As our portfolio grows I am discovering new challenges of the venture businesses. One of them is being up to date with what is happening across all the companies in the portfolio.

When we started out with the fund — during the first year we made around 5 investments. Our approach was to get involved with the companies we financed. With three partners and five companies we kept close with the founders. It was very easy to follow key metrics, hiring and sales&marketing efforts. With only 5 companies we didn’t really need any fancy tools or workflows. It was more like a close partnership.

As our portfolio grew in the number of companies, I started seeing some new kind of problems/challenges. Suddenly we had many more companies and founders to keep in touch with. Their businesses took on different velocities — some were growing at an expected rate, others needed work around the business model.

At the very beginning we have formed a practical thesis on how we would like to work with portfolio companies. The “tools” we decided on were:

  • one 2 one mentoring sessions every two weeks
  • operational sessions every 6–7 weeks
  • strategic sessions when ever there would be a significant milestone approaching

This platform worked for some time. But as our portfolio grew again, it got difficult to service all the companies the same way with only three partners. Another thing that has changed were the companies themselves. This change forced us to iterate again on our support platform. The companies could be organically devided into three groups:

  1. no help required
  2. more pull than push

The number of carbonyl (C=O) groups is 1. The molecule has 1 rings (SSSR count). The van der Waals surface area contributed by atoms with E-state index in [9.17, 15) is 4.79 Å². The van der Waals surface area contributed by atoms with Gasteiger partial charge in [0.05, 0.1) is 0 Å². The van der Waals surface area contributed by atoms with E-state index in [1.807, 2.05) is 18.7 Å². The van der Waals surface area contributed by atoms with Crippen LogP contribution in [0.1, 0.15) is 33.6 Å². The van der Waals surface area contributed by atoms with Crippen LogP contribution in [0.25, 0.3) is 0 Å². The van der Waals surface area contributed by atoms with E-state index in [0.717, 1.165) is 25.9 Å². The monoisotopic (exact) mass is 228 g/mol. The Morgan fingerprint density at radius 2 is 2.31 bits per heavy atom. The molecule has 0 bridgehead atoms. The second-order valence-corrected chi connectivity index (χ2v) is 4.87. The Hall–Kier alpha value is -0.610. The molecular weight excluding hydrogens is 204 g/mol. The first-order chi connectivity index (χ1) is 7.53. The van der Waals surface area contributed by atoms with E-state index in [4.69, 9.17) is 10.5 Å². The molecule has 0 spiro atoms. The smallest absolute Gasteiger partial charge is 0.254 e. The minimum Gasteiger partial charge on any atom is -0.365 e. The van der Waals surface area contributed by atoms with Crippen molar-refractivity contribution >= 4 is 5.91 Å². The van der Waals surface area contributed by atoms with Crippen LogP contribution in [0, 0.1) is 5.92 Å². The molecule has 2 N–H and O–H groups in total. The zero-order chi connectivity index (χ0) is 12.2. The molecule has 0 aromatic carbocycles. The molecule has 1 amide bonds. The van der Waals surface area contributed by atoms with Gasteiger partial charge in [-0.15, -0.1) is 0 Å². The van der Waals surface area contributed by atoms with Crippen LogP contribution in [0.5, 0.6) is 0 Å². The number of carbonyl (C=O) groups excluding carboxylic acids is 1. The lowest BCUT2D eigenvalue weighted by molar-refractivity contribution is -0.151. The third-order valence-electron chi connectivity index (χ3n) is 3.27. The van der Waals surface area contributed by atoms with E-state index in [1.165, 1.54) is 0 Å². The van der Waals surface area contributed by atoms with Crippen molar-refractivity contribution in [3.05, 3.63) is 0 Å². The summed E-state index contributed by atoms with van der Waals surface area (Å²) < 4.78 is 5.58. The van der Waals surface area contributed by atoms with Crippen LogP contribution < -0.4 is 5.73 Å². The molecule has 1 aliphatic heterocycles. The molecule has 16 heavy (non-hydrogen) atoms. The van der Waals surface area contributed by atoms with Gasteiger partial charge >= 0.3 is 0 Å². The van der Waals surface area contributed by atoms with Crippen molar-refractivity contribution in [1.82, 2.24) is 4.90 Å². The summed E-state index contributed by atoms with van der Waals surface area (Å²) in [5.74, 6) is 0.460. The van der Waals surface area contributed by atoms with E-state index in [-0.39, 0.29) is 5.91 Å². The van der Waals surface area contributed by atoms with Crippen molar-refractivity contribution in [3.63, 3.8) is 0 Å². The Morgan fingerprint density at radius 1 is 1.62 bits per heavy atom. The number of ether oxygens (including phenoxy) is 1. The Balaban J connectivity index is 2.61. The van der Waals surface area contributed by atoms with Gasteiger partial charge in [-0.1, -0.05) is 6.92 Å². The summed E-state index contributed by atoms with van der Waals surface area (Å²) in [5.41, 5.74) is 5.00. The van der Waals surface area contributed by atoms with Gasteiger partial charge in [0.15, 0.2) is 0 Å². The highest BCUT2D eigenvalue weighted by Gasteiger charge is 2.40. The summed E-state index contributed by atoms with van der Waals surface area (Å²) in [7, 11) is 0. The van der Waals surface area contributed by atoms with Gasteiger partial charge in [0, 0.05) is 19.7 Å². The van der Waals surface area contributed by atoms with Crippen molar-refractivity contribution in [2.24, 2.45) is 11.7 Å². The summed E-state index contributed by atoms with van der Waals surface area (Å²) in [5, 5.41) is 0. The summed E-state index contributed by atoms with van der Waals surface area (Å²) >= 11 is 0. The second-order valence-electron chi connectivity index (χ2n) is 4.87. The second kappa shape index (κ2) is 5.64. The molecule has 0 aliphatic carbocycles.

3. close relationship

Another thing that also came somewhat naturally is the division between partners. Each of us is very different and we are drawn to different companies. This has allowed us to allocate some of the companies to each partner. We were back on track with staying up to date. Internally we had our regular portfolio updates so that the information could flow between all the partners.

We have also introduced a new tool to our support platform — portfolio meetups. This was our answer to the growing needs of our portfolio as a whole. We decided to host these internal meetups on topics that were common to most or all of our portfolio companies. These meetups are starting to work really well.

Now we have grown yet again. In order to stay on top of all the companies we work with I feel the need for regular investor updates. As I have experienced it over the last four years — this isn’t something that founders/CEOs like doing. It takes time they could spend on building the product or doing sales. There are millions of excuses for not updating investors on a regular basis. I am sure that many VCs experience a similar reaction from their portfolio companies.

I must say that Marcin Treder (Co-founder and CEO at UXPin) is a master level ninja at investor updates. Once a month Marcin sends out an email with a PDF updating all investors on the current state of the company. The PDF includes key metrics, new reference customers, product updates, challenges, wins and plans. Spending 30min on that PDF is more than enough to be up to date with the company. I wish more founders would do that.

An investor update is not only a good thing for the VC but first and foremost for the founders, and this is why:

  • having to prepare a written report makes you think about the business
  • it is an opportunity to close the door to your office and leave all the bustle out
  • spending few hours reflecting on the past 30 days will give you a chance to see a much bigger picture and check if your ship is sailing in the right direction
  • it will also allow you to plan the next 30 days and correct the course if needed
  • putting eveything together in a report will structure your thoughts around the key aspects of the business

There are many formats for Investor Updates. I would like to share with you one resource that I find valuable. RRE Ventures (investor at Base) has put together a neat website called www.updatemyvc.com. On this page you will find an email template you can use for your investor updates. There are also some links you can check out. As we are coming to the end of March and Q1, it may be a good time to make use of this resource.

Originally posted at martech.vc

Written by

I’m a Partner at Innovation Nest, a seed VC fund focused on B2B Software. Helping SaaS founders with growth strategies and tactics.

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